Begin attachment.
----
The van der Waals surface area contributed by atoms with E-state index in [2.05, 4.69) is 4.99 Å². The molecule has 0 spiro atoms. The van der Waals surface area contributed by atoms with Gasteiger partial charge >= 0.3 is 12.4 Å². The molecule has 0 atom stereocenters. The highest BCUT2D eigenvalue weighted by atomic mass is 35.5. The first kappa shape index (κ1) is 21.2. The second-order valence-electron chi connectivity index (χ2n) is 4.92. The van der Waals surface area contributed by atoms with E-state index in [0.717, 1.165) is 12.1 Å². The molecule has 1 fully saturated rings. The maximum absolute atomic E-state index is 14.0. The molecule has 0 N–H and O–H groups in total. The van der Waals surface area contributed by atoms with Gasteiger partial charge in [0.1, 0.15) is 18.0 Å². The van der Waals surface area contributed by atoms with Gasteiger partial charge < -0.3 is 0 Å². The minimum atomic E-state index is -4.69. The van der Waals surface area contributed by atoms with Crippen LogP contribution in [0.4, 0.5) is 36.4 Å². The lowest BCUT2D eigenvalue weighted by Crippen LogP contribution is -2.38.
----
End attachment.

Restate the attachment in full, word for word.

The van der Waals surface area contributed by atoms with E-state index in [2.05, 4.69) is 4.99 Å². The molecule has 0 spiro atoms. The van der Waals surface area contributed by atoms with Gasteiger partial charge >= 0.3 is 12.4 Å². The molecule has 0 atom stereocenters. The highest BCUT2D eigenvalue weighted by atomic mass is 35.5. The first kappa shape index (κ1) is 21.2. The second-order valence-electron chi connectivity index (χ2n) is 4.92. The van der Waals surface area contributed by atoms with E-state index in [0.717, 1.165) is 12.1 Å². The molecule has 1 fully saturated rings. The maximum absolute atomic E-state index is 14.0. The molecule has 0 N–H and O–H groups in total. The van der Waals surface area contributed by atoms with Gasteiger partial charge in [0.1, 0.15) is 18.0 Å². The van der Waals surface area contributed by atoms with Gasteiger partial charge < -0.3 is 0 Å². The minimum atomic E-state index is -4.69. The van der Waals surface area contributed by atoms with Crippen LogP contribution in [0.4, 0.5) is 36.4 Å². The lowest BCUT2D eigenvalue weighted by Crippen LogP contribution is -2.38.